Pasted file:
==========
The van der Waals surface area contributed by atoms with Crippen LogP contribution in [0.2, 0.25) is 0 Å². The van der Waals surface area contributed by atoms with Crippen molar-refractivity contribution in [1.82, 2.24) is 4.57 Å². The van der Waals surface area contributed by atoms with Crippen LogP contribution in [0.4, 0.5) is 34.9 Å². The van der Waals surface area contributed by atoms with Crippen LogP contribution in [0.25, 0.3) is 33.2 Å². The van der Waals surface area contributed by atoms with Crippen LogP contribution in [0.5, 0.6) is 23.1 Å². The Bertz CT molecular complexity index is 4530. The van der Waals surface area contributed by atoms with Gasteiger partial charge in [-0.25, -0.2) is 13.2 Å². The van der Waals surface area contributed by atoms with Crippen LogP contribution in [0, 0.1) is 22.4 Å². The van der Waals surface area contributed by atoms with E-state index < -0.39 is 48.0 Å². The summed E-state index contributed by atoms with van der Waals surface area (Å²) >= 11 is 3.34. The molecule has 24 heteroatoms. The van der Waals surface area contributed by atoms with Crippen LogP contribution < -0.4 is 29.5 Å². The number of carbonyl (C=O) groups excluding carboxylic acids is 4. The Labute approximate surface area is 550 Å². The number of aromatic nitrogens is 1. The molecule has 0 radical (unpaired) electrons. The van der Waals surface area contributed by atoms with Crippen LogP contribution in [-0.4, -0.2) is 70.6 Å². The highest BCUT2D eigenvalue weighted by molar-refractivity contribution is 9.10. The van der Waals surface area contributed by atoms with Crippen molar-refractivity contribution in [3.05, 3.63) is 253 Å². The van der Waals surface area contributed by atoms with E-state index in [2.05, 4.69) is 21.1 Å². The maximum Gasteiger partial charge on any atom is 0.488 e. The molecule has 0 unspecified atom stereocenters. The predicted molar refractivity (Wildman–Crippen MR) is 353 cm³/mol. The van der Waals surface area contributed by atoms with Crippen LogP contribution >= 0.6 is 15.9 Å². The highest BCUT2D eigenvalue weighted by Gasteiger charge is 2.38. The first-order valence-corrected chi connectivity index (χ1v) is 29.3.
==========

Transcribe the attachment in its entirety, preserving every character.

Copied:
The van der Waals surface area contributed by atoms with Crippen LogP contribution in [0.2, 0.25) is 0 Å². The van der Waals surface area contributed by atoms with Crippen molar-refractivity contribution in [1.82, 2.24) is 4.57 Å². The van der Waals surface area contributed by atoms with Crippen LogP contribution in [0.4, 0.5) is 34.9 Å². The van der Waals surface area contributed by atoms with Crippen LogP contribution in [0.25, 0.3) is 33.2 Å². The van der Waals surface area contributed by atoms with Crippen LogP contribution in [0.5, 0.6) is 23.1 Å². The Bertz CT molecular complexity index is 4530. The van der Waals surface area contributed by atoms with Gasteiger partial charge in [-0.25, -0.2) is 13.2 Å². The van der Waals surface area contributed by atoms with Crippen LogP contribution in [0, 0.1) is 22.4 Å². The van der Waals surface area contributed by atoms with E-state index < -0.39 is 48.0 Å². The summed E-state index contributed by atoms with van der Waals surface area (Å²) >= 11 is 3.34. The molecule has 24 heteroatoms. The van der Waals surface area contributed by atoms with Crippen LogP contribution < -0.4 is 29.5 Å². The number of carbonyl (C=O) groups excluding carboxylic acids is 4. The Labute approximate surface area is 550 Å². The number of aromatic nitrogens is 1. The molecule has 0 radical (unpaired) electrons. The van der Waals surface area contributed by atoms with Crippen LogP contribution in [-0.4, -0.2) is 70.6 Å². The highest BCUT2D eigenvalue weighted by molar-refractivity contribution is 9.10. The van der Waals surface area contributed by atoms with Crippen molar-refractivity contribution in [3.05, 3.63) is 253 Å². The van der Waals surface area contributed by atoms with E-state index in [2.05, 4.69) is 21.1 Å². The maximum Gasteiger partial charge on any atom is 0.488 e. The molecule has 0 unspecified atom stereocenters. The predicted molar refractivity (Wildman–Crippen MR) is 353 cm³/mol. The van der Waals surface area contributed by atoms with Crippen LogP contribution >= 0.6 is 15.9 Å². The highest BCUT2D eigenvalue weighted by Gasteiger charge is 2.38. The first-order valence-corrected chi connectivity index (χ1v) is 29.3.